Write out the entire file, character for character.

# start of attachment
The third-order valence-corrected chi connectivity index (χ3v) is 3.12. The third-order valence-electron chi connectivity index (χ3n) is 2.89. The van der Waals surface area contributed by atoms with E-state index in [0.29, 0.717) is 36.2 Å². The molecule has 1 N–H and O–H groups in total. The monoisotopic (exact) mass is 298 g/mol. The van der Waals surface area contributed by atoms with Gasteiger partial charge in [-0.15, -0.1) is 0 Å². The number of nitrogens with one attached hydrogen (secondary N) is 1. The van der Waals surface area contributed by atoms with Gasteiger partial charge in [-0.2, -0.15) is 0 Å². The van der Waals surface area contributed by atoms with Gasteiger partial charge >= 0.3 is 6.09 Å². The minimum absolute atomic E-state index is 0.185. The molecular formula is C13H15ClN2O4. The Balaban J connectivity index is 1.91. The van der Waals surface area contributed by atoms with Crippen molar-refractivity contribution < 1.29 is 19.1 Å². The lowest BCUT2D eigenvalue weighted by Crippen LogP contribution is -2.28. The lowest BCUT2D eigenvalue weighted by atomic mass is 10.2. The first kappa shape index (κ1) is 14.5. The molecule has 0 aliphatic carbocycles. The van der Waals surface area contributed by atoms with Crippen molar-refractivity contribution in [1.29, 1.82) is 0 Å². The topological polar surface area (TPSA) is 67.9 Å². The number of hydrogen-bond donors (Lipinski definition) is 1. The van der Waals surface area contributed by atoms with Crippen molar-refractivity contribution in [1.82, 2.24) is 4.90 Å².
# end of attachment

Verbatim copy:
The third-order valence-corrected chi connectivity index (χ3v) is 3.12. The third-order valence-electron chi connectivity index (χ3n) is 2.89. The van der Waals surface area contributed by atoms with E-state index in [0.29, 0.717) is 36.2 Å². The molecule has 1 N–H and O–H groups in total. The monoisotopic (exact) mass is 298 g/mol. The van der Waals surface area contributed by atoms with Gasteiger partial charge in [-0.15, -0.1) is 0 Å². The number of nitrogens with one attached hydrogen (secondary N) is 1. The van der Waals surface area contributed by atoms with Gasteiger partial charge in [-0.2, -0.15) is 0 Å². The van der Waals surface area contributed by atoms with Gasteiger partial charge >= 0.3 is 6.09 Å². The minimum absolute atomic E-state index is 0.185. The molecular formula is C13H15ClN2O4. The Balaban J connectivity index is 1.91. The van der Waals surface area contributed by atoms with Crippen molar-refractivity contribution < 1.29 is 19.1 Å². The lowest BCUT2D eigenvalue weighted by Crippen LogP contribution is -2.28. The lowest BCUT2D eigenvalue weighted by atomic mass is 10.2. The first kappa shape index (κ1) is 14.5. The molecule has 0 aliphatic carbocycles. The van der Waals surface area contributed by atoms with Crippen molar-refractivity contribution in [1.29, 1.82) is 0 Å². The topological polar surface area (TPSA) is 67.9 Å². The number of hydrogen-bond donors (Lipinski definition) is 1. The van der Waals surface area contributed by atoms with Crippen molar-refractivity contribution in [1.82, 2.24) is 4.90 Å².